Posts Tagged 'intimate'

Legacies Left Must Be Alright

Ever notice yourself having a train of thought due to a recurring theme manifesting itself in your life events?  No?  Well then maybe you should pay closer attention.

Last we spoke, I just arrived in Peru and promised to provide you an update with pictures.  I’m not one to disappoint . . . I just didn’t realize there would be such an enormous lapse between posts.  Well, as they say: “Time flies when you’re having fun.”  Personally, I prefer: “Life happens when you’re making other plans.”

Here’s what’s new with me:  My aunt died.  I visited Peru.  Spring sprung.  Spring quarter started.  Peruvian bacteria accompanied me home.  My internship search continues.  New officers are being elected in student organizations.  Red Carpet weekend just ended.

My array of feelings (in no accompanying order to the prior list): sick, tired, sick and tired, over-committed, under-utilized, over-whelmed, under-appreciated, appreciative, apprehensive, excited, hopeful, ambitious, grateful, irritated, exhausted, elated, deflated, determined, distracted, supportive, suspicious, apathetic, empathetic, blessed, lucky, and loved.

Bi-polar?  Nah, it’s just my Fisher Grad life.  Ups and downs are normal and they come quickly and sometimes unexpectedly.  There’s a lot going on and it is really important to navigate through everything without failing to make time for the people and things that *really* matter.  Which brings me back to contemplating “legacy”.

Just as a snail leaves a trail, we are each bound to leave a legacy.  I’m amazed at the legacies left by people and by institutions.  The Ohio State University has a lot of alumni.  I was told this during my Red Carpet weekend event last year.  David Smith of our Admissions Office travels throughout the world recruiting MBA students and he told us that no matter where we were, we could let out a cry of “O-H!” and undoubtedly it would be met with an response of “I-O!”  These are the stories of legend.  Stories of legend are worth testing when possible so while hiking around Machu Picchu, our group opted to conduct a test.  Standing at the Intiwatana overlooking the Central Plaza, we let out a loud cry of “O-H!” and to our great amusement we were promptly answered by “I-O!”  Yes, seriously.  We were so amused we continued our cry time and again until we were shushed by some nearby Peruvian park attendants.  In our exuberance, we forgot about the fact that we were at one of the modern wonders of the world and not all guests would enjoy listening to us yell while they navigated this sacred space.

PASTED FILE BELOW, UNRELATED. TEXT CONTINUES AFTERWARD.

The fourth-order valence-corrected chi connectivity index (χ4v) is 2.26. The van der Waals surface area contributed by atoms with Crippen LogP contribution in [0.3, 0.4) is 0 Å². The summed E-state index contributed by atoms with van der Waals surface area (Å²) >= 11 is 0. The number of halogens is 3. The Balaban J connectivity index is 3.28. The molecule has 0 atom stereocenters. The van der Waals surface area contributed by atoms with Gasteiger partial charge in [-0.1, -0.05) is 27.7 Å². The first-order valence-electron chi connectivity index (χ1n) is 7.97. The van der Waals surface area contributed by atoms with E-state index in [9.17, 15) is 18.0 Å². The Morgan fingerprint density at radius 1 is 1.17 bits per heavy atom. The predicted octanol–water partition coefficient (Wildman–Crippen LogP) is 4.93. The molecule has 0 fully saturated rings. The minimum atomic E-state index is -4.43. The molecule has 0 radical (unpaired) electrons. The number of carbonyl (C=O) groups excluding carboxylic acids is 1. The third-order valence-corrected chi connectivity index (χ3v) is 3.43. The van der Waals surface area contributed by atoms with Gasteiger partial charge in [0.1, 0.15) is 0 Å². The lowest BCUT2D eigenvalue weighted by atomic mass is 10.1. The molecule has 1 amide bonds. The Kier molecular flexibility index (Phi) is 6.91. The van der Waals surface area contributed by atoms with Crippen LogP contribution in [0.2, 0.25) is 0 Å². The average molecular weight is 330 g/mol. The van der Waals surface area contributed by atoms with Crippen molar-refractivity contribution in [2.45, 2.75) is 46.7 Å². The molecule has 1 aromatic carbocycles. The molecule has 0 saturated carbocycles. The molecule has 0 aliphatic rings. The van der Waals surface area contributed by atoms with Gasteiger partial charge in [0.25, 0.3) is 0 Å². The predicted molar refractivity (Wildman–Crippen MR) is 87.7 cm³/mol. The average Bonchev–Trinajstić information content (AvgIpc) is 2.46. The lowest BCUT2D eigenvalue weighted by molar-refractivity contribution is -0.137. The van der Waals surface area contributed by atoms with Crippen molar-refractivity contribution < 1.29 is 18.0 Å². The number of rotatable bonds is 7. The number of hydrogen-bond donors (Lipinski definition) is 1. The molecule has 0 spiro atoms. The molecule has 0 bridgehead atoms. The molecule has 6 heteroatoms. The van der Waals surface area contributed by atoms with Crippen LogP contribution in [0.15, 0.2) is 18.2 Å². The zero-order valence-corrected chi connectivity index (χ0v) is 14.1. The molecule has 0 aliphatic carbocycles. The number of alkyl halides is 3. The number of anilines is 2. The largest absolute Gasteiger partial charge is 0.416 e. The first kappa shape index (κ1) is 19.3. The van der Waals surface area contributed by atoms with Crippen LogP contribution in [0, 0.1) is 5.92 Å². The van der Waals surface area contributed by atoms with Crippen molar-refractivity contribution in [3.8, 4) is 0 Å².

Fact is: I’m proud to be a Buckeye.  Over the past couple of days I’ve met many potential members of the Ohio State MBA Class of 2013.  Some of them have accepted their admission letter and will be joining me this fall.  Others sit the fence and are still considering their options.  My advice to them is the same I’d give to any of you reading this that are unsure of your MBA future: Choose the program that your heart tells you to attend.  Each program has its merit and will provide great opportunities for your future.  You’ll do fine wherever you choose to go.  That said, make sure you’re following your own inner voice and not that of your parents, fiance(e), boyfriend/girlfriend, boss, co-workers, or friends.  You spend a *HUGE* amount of time on campus and with your classmates.  Be sure you’re spending that precious time at the place that suits you best.  Life is short and the days/weeks fly by quickly.  I can hardly believe I’m seven weeks away from the end of my first year.  Leave your own legacy… not one that someone else dreamt up for you.